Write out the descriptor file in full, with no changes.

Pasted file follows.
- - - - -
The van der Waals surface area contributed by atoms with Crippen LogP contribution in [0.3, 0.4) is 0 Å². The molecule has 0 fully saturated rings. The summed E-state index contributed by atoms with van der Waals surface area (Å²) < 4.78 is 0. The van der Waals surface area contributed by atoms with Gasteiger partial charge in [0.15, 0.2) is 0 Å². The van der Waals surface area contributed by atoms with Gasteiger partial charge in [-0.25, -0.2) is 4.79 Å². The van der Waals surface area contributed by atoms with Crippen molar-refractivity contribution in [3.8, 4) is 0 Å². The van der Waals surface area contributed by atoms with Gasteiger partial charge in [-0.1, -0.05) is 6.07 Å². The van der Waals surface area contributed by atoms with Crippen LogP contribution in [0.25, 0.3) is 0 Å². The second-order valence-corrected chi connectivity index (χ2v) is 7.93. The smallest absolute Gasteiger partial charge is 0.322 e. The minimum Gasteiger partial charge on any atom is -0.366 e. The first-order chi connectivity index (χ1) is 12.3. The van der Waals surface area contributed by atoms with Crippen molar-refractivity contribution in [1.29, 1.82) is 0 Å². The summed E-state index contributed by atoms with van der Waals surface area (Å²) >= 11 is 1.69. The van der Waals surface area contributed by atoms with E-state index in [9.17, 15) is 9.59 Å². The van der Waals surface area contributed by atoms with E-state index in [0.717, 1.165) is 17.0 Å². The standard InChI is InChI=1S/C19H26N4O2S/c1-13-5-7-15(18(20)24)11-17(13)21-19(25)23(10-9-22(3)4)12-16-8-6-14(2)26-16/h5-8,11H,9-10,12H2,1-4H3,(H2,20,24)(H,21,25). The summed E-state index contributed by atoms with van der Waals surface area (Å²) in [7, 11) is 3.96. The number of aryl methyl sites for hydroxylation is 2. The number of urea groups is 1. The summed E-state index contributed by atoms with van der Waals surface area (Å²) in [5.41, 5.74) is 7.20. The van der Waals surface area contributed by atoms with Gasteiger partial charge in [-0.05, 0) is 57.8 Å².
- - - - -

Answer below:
The van der Waals surface area contributed by atoms with Crippen LogP contribution in [0.3, 0.4) is 0 Å². The molecule has 0 fully saturated rings. The summed E-state index contributed by atoms with van der Waals surface area (Å²) < 4.78 is 0. The van der Waals surface area contributed by atoms with Gasteiger partial charge in [0.15, 0.2) is 0 Å². The van der Waals surface area contributed by atoms with Gasteiger partial charge in [-0.25, -0.2) is 4.79 Å². The van der Waals surface area contributed by atoms with Crippen molar-refractivity contribution in [3.8, 4) is 0 Å². The van der Waals surface area contributed by atoms with Gasteiger partial charge in [-0.1, -0.05) is 6.07 Å². The van der Waals surface area contributed by atoms with Crippen LogP contribution in [0.25, 0.3) is 0 Å². The second-order valence-corrected chi connectivity index (χ2v) is 7.93. The smallest absolute Gasteiger partial charge is 0.322 e. The minimum Gasteiger partial charge on any atom is -0.366 e. The first-order chi connectivity index (χ1) is 12.3. The van der Waals surface area contributed by atoms with Crippen molar-refractivity contribution in [1.29, 1.82) is 0 Å². The summed E-state index contributed by atoms with van der Waals surface area (Å²) >= 11 is 1.69. The van der Waals surface area contributed by atoms with E-state index in [9.17, 15) is 9.59 Å². The van der Waals surface area contributed by atoms with E-state index in [0.717, 1.165) is 17.0 Å². The standard InChI is InChI=1S/C19H26N4O2S/c1-13-5-7-15(18(20)24)11-17(13)21-19(25)23(10-9-22(3)4)12-16-8-6-14(2)26-16/h5-8,11H,9-10,12H2,1-4H3,(H2,20,24)(H,21,25). The summed E-state index contributed by atoms with van der Waals surface area (Å²) in [7, 11) is 3.96. The number of aryl methyl sites for hydroxylation is 2. The number of urea groups is 1. The summed E-state index contributed by atoms with van der Waals surface area (Å²) in [5.41, 5.74) is 7.20. The van der Waals surface area contributed by atoms with Gasteiger partial charge in [-0.05, 0) is 57.8 Å².